I did a little more sleuthing on the internet related to the encoder documentation you referenced - on page 110 and 122 of SIE-S626-2H.pdf there is a clear reference to the PG Encoder w/1024/counts per revolution and also references channels A and B to be used for position information (2-phase quadrature) and the C-phase being used as a once/rev reference signal. This is about the most common plain vanilla interface possible and is very easy to interface with.

Motor Rated Current:

Continuous = 3HP @ 23Amps

30 Minute = 5HP @ 32Amps

1 Minute = 6HP @ 38.4Amps (calculated as 120% of 30 minute rating)

Given all of the above information I would recommend the following . . .

For operation that is generally equivalent the Yaskawa Vector drive.

SP2203-LED Used at the Heavy Duty Rating provides:

* 22.5 Amps Continuous Current at 8kHz switching frequency
* 33.8 Amps @ 1-minute rating at 8kHz switching frequency

Alternately you could set it up for 6kHz switching frequency and get . .

* 24.2 Amps Continuous Current
* 36.3 Amps @ 1-minute rating

This is going to get you very close to the Yaskawa specifications and everything will be plug and play in closed loop vector mode. I doubt you will have to change more than 8 - 10 drive parameters from the factory settings in order to set this up. Also - vector technology has come a long way since the Yaskawa drive was designed and I wouldn't be surprised if you got considerably better performance from the SP-UniDrive.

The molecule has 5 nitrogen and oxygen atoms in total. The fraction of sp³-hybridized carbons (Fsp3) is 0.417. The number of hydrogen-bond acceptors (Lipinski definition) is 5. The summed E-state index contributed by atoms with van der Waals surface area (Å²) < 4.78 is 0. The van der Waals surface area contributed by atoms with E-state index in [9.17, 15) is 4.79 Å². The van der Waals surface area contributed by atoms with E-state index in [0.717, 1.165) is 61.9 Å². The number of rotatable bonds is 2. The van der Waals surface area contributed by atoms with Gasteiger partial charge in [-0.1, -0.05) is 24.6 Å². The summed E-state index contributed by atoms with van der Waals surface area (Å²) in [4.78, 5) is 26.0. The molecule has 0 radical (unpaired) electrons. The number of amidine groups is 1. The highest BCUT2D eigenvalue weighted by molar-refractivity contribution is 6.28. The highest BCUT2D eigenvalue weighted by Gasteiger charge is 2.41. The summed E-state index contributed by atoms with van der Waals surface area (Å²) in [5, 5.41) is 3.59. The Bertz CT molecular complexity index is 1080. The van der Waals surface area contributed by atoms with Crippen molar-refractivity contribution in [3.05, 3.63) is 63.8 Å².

I think the supplier uses several hundred thousand dollars of the Unidrives each year in his automation business and he says he's been pleased with them. I'm just hoping for performance that is at least as good as the 20 year old OEM drive. But I'm not expecting an 8000 RPM motor to have torque at low RPM like a Bridgeport running in back gear and a low ratio pulley set.

I'll certainly post how things go with the switch to the new drive (which looks like it is going to weigh about 30 pounds less than the original drive!).

FWIW, my Tree brochure shows the 325 as having .75" drilling capacity in mild steel, and to be able to remove 3 (at 3hp) or 5 (at the 15 minute 5 hp) cubic inches of mild steel/minute in milling.